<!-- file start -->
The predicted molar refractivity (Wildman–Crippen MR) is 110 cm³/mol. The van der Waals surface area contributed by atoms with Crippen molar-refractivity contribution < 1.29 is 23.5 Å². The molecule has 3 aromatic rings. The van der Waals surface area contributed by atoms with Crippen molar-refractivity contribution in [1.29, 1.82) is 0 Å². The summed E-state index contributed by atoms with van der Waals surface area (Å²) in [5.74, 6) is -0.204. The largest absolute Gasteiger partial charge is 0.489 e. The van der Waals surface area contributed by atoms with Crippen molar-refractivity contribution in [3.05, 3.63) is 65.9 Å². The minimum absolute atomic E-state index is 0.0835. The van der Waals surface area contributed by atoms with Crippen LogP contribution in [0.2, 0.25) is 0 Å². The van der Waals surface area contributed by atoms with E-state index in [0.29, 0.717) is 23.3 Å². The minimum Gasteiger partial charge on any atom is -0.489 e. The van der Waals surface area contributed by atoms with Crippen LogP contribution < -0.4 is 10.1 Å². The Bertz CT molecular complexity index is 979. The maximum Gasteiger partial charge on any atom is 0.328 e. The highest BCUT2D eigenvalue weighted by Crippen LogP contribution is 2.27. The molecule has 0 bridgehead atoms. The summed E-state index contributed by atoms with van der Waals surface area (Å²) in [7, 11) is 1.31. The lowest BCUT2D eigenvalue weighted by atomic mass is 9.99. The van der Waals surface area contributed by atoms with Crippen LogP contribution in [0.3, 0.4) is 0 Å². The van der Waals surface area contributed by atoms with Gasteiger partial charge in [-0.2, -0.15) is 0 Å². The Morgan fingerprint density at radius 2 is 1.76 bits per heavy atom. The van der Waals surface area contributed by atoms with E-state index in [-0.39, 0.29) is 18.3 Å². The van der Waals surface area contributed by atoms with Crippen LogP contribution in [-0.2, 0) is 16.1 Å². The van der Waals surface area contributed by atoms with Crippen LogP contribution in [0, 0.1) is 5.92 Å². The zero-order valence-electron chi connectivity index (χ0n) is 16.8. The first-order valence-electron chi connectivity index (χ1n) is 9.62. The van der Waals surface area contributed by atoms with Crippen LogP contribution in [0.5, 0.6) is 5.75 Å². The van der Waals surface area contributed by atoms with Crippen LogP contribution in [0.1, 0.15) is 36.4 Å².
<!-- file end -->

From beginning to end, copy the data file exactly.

The predicted molar refractivity (Wildman–Crippen MR) is 110 cm³/mol. The van der Waals surface area contributed by atoms with Crippen molar-refractivity contribution < 1.29 is 23.5 Å². The molecule has 3 aromatic rings. The van der Waals surface area contributed by atoms with Crippen molar-refractivity contribution in [1.29, 1.82) is 0 Å². The summed E-state index contributed by atoms with van der Waals surface area (Å²) in [5.74, 6) is -0.204. The largest absolute Gasteiger partial charge is 0.489 e. The van der Waals surface area contributed by atoms with Crippen molar-refractivity contribution in [3.05, 3.63) is 65.9 Å². The minimum absolute atomic E-state index is 0.0835. The van der Waals surface area contributed by atoms with Crippen LogP contribution in [0.2, 0.25) is 0 Å². The van der Waals surface area contributed by atoms with E-state index in [0.29, 0.717) is 23.3 Å². The minimum Gasteiger partial charge on any atom is -0.489 e. The van der Waals surface area contributed by atoms with Crippen LogP contribution < -0.4 is 10.1 Å². The Bertz CT molecular complexity index is 979. The maximum Gasteiger partial charge on any atom is 0.328 e. The highest BCUT2D eigenvalue weighted by Crippen LogP contribution is 2.27. The molecule has 0 bridgehead atoms. The summed E-state index contributed by atoms with van der Waals surface area (Å²) in [7, 11) is 1.31. The lowest BCUT2D eigenvalue weighted by atomic mass is 9.99. The van der Waals surface area contributed by atoms with Crippen LogP contribution in [0.3, 0.4) is 0 Å². The van der Waals surface area contributed by atoms with Gasteiger partial charge in [-0.2, -0.15) is 0 Å². The Morgan fingerprint density at radius 2 is 1.76 bits per heavy atom. The van der Waals surface area contributed by atoms with E-state index in [-0.39, 0.29) is 18.3 Å². The van der Waals surface area contributed by atoms with Crippen LogP contribution in [-0.2, 0) is 16.1 Å². The van der Waals surface area contributed by atoms with Crippen LogP contribution in [0, 0.1) is 5.92 Å². The zero-order valence-electron chi connectivity index (χ0n) is 16.8. The first-order valence-electron chi connectivity index (χ1n) is 9.62. The van der Waals surface area contributed by atoms with Crippen LogP contribution in [0.5, 0.6) is 5.75 Å². The van der Waals surface area contributed by atoms with Crippen LogP contribution in [0.1, 0.15) is 36.4 Å².